Metro-East Living

Is it rude to burp after a good meal? It depends on what country you're in.

Table manners vary depending on what country you are in.
Table manners vary depending on what country you are in.

Q: Our little grandson spent the night with us recently. He's in first grade now and we feel quite intelligent, naturally. I made spaghetti and meatballs for dinner because it is one of his favorites. I noticed he was making a lot of sucking noise getting some of the longer spaghetti into his mouth. I didn't say anything but when he finished and belched rather loudly, I couldn't help but mention that it was not good manners to do this. To my surprise he told me that by sucking in the spaghetti, he was trying to tell me he really, really liked it. And the belch was to tell me the same thing. He said the teacher at school told them about how this is the thing to do in some countries and he thought he would do it to tell me. He didn't remember the countries and my husband and I weren't familiar with such manners so I dropped the subject, but I would like to know when he comes for his next visit about some of these unusual dining manners in other countries.

A: Your grandson was correct in that in Japan, for instance, it is deemed very appropriate to slurp and make sucking noises while eating noodles and it is meant to let the hostess know how enjoyable the dish is without verbally telling her. Burping or belching sends the same signal when eating in India, Turkey and some of the other Middle East countries even though doing so in our country is considered very vulgar. Some other dining practices that we do not follow in our country, but are considered very appropriate in others, are very interesting as well. Here are a few of them:

  • A century-old tradition, the British prefer to eat a banana with a fork.

  • Touching any food in Chile without using a utensil is strictly forbidden, even French Fries. Brazil also requires utensils be used even when eating a hamburger or pizza. However, in Ethiopia and India, eating food with your fingers is the custom with the restriction that it be the fingers of the right hand only. To use the left hand is considered an unclean habit. Sharing food from a single plate is also an approved common practice in Ethiopia because using separate plates is considered wasteful.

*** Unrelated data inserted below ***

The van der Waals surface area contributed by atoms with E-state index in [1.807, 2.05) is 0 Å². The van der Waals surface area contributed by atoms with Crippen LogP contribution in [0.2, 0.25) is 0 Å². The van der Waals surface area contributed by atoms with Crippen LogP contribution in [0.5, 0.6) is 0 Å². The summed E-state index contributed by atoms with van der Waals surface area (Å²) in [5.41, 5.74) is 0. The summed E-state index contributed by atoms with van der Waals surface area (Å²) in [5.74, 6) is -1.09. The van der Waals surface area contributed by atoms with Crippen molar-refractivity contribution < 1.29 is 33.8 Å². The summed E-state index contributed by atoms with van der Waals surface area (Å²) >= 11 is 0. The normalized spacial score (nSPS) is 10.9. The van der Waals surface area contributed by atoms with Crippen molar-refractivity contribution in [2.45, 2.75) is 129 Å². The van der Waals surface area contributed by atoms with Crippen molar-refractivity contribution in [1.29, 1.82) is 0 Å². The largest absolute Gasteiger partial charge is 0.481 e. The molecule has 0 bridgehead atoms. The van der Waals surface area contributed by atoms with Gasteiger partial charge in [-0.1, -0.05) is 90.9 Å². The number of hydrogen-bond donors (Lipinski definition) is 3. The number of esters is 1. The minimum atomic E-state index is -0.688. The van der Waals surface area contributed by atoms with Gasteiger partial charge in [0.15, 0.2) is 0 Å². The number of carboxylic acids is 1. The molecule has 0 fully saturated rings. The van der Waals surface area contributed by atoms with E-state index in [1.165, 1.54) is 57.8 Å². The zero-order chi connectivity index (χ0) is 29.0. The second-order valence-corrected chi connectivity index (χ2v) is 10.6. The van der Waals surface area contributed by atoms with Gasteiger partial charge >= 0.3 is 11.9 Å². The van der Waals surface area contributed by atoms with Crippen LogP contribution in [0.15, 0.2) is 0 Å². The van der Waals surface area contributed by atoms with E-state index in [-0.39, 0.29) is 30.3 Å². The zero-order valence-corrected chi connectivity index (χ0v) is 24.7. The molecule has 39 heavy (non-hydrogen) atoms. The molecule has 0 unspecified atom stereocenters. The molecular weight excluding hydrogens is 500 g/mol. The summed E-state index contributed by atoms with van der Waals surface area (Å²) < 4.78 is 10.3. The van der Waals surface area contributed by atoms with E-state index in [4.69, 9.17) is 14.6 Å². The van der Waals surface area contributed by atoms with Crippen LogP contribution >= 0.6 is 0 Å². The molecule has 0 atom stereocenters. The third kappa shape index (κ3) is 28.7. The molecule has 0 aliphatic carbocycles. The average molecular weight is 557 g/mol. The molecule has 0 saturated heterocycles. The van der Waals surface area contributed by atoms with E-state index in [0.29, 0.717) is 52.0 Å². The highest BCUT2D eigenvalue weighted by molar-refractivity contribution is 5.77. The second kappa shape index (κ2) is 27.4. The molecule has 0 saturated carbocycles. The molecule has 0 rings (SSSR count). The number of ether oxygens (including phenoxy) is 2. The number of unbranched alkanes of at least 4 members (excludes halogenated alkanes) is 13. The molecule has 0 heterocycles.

• In Portugal, if there is no salt and pepper on the table, it is considered very rude to the chef to ask for it.
  • Italians are expected to "dig in" as soon as they are served any pasta dish, rather than waiting until everyone is served as is expected in our country. It is also considered extremely inappropriate to ask for additional cheese toppings to be added when eating pizza or even some types of seafood.
  • Although in America, we often split the bill in a restaurant, in France the rule is to either pay for the entire bill yourself or allow someone else at the table to do so. You will also notice the French use bread as a type of utensil, by using it to "push" food on to their spoon. In Thailand, the fork's only purpose is to "push" food onto a spoon. Food is then eaten from the spoon only.
  • In Germany, you will see a fork being used to smash a potato in the dinner plate rather than cutting it with a knife and fork. To use a knife, would indicate you do not think the potato is cooked enough. In many European countries, the knife is used to push food onto the back of the tines of the fork and the fork is then brought to the mouth in the left hand with the food then being eaten from the back of the tines, rather than the front as we do in our country.
It is important to remember that visitors from other countries may display other types of dining etiquette, but just because, it is different, it does not mean we are allowed to criticize. Because there are many varying dining etiquette rules in other countries, as well as every day etiquette rules for that matter, it is always imperative to do some research before traveling outside our country.


Dianne Isbell is a local contributing writer. Send your etiquette questions to Dianne Isbell at Belleville News-Democrat, P.O. Box 427, 120 S. Illinois St., Belleville, IL 62222-0427, or email them to lifestyle@bnd.com.
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